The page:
Mrs. Clemens called just before 3 p.m. to tell me Ted was really upset and tantruming and was being kept in the Time Out Booth until I could come and get him.
When I arrived, school had been dismissed and the classroom was empty save the teacher. I found Ted going around the room throwing chairs, knocking books off the desks, knocking the erasers off the chalkboard and being very loud.
Occasionally he would almost smile.
I got him to agree to calmly leave the building with me. We got in the car and he continued acting upset. I told him he was not going to be able to play on the computer until he stopped and told me what was going on. He immediately stopped and said,
After watching those kids for 90 days I knew exactly what to do to get them to call you so you would come and get me.
My jaw dropped. It was a good thing I had not even turned on the car because if I had been driving, I would have swerved off the road.
Those fuckers, I thought.
My mind wandered back to a conversation we had at the August IEP meeting that placed him in this setting…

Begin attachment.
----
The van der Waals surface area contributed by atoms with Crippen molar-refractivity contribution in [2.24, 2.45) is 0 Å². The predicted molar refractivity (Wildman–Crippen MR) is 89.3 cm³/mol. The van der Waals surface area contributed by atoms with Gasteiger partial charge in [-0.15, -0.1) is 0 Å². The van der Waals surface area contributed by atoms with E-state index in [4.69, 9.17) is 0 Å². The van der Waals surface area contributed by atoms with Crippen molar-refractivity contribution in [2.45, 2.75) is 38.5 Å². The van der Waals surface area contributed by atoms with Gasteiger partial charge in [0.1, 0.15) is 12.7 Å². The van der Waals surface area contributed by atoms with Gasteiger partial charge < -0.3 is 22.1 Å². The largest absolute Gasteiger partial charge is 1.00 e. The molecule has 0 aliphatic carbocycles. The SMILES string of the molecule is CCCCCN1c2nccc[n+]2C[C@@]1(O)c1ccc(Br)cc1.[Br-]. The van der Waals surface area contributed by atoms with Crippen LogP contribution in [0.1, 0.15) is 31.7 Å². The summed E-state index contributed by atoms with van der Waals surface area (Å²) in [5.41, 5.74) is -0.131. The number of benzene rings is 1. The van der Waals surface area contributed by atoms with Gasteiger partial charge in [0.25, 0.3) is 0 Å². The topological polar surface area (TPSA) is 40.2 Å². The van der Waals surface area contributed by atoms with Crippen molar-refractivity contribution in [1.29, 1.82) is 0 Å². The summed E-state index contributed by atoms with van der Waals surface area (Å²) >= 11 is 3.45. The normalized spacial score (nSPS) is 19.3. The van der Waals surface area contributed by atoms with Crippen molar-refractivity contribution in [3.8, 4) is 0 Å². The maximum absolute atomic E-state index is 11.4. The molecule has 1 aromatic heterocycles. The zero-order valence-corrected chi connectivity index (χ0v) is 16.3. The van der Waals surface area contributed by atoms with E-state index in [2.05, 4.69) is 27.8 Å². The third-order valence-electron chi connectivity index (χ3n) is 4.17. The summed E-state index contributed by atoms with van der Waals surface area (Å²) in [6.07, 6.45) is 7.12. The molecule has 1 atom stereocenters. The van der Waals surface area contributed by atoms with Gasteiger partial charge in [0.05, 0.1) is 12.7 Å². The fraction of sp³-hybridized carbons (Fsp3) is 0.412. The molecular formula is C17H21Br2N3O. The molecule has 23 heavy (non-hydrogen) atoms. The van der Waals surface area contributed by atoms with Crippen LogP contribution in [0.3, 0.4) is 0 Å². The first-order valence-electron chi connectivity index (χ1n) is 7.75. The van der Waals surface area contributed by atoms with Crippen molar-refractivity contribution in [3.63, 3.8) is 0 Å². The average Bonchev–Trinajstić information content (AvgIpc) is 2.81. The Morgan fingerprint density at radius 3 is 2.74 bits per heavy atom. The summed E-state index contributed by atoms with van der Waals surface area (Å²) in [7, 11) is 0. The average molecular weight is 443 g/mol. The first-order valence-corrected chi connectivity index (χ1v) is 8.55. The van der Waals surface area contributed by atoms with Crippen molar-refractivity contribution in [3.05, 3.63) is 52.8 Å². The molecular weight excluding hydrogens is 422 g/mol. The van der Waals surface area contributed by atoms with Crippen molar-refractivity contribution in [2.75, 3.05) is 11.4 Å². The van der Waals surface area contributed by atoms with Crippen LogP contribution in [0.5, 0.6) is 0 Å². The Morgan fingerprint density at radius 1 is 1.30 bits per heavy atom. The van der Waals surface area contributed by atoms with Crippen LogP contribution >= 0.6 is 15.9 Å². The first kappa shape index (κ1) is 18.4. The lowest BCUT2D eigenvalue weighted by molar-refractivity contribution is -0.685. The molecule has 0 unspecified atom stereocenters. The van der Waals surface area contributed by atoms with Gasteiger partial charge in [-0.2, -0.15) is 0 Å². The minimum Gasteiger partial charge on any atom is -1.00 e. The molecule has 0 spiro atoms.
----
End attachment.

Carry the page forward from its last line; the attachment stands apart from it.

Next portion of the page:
“But kids with autism model behavior from those they are around.” I said. “You are putting him in this class because he doesn’t behave well, yet he’s going to be with other kids that don’t behave well? How is he going to learn positive behaviors in such an environment?“
“Oh,” they replied, “because the class is so small we have really good control over the kids and he will get so much one on one time he’ll learn fast and won’t have to be in the room long. We we will begin mainstreaming him within six weeks.”
When Ted is truly raging he can’t calm himself down and immediately start talking with me. And I saw him practically smiling in the classroom. He NEVER smiles when he is having a meltdown.
The whole episode was an act, taught to him by school, and from this room I so vehemently did not want him in.
For this very reason.
I sat in the car for a few moments. My instinct was to go back into school and have my own meltdown, but I had Teddy calm and didn’t want to take him inside and lose my cool in front of him.
So I drove home.
Immediately upon my arrival I called Mrs. Clemens to tell her what Ted had told me.